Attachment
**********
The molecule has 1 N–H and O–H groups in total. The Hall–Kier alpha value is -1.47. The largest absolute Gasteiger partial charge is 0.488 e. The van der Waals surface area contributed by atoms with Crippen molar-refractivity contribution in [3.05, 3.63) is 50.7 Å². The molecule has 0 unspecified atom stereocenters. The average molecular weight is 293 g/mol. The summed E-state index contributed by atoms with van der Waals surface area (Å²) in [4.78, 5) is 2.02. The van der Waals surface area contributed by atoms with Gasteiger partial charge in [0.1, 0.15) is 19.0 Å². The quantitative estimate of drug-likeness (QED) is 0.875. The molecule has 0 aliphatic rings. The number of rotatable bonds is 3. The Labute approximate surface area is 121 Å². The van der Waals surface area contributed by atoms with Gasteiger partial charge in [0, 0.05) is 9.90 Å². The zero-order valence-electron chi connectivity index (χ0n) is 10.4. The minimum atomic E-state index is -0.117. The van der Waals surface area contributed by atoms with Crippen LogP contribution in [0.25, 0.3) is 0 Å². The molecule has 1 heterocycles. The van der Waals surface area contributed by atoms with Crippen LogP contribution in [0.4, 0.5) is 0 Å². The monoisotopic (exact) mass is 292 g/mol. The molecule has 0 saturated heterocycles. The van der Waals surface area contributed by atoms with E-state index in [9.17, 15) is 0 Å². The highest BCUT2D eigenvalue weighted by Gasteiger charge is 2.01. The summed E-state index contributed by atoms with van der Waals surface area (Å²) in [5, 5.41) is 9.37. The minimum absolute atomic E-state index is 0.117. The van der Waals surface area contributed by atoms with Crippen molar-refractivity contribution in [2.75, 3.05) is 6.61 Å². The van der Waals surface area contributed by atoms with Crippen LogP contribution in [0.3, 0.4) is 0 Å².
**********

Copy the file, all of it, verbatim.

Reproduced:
The molecule has 1 N–H and O–H groups in total. The Hall–Kier alpha value is -1.47. The largest absolute Gasteiger partial charge is 0.488 e. The van der Waals surface area contributed by atoms with Crippen molar-refractivity contribution in [3.05, 3.63) is 50.7 Å². The molecule has 0 unspecified atom stereocenters. The average molecular weight is 293 g/mol. The summed E-state index contributed by atoms with van der Waals surface area (Å²) in [4.78, 5) is 2.02. The van der Waals surface area contributed by atoms with Gasteiger partial charge in [0.1, 0.15) is 19.0 Å². The quantitative estimate of drug-likeness (QED) is 0.875. The molecule has 0 aliphatic rings. The number of rotatable bonds is 3. The Labute approximate surface area is 121 Å². The van der Waals surface area contributed by atoms with Gasteiger partial charge in [0, 0.05) is 9.90 Å². The zero-order valence-electron chi connectivity index (χ0n) is 10.4. The minimum atomic E-state index is -0.117. The van der Waals surface area contributed by atoms with Crippen LogP contribution in [0.25, 0.3) is 0 Å². The molecule has 1 heterocycles. The van der Waals surface area contributed by atoms with Crippen LogP contribution in [0.4, 0.5) is 0 Å². The monoisotopic (exact) mass is 292 g/mol. The molecule has 0 saturated heterocycles. The van der Waals surface area contributed by atoms with E-state index in [9.17, 15) is 0 Å². The highest BCUT2D eigenvalue weighted by Gasteiger charge is 2.01. The summed E-state index contributed by atoms with van der Waals surface area (Å²) in [5, 5.41) is 9.37. The minimum absolute atomic E-state index is 0.117. The van der Waals surface area contributed by atoms with Crippen molar-refractivity contribution in [2.75, 3.05) is 6.61 Å². The van der Waals surface area contributed by atoms with Crippen LogP contribution in [0.3, 0.4) is 0 Å².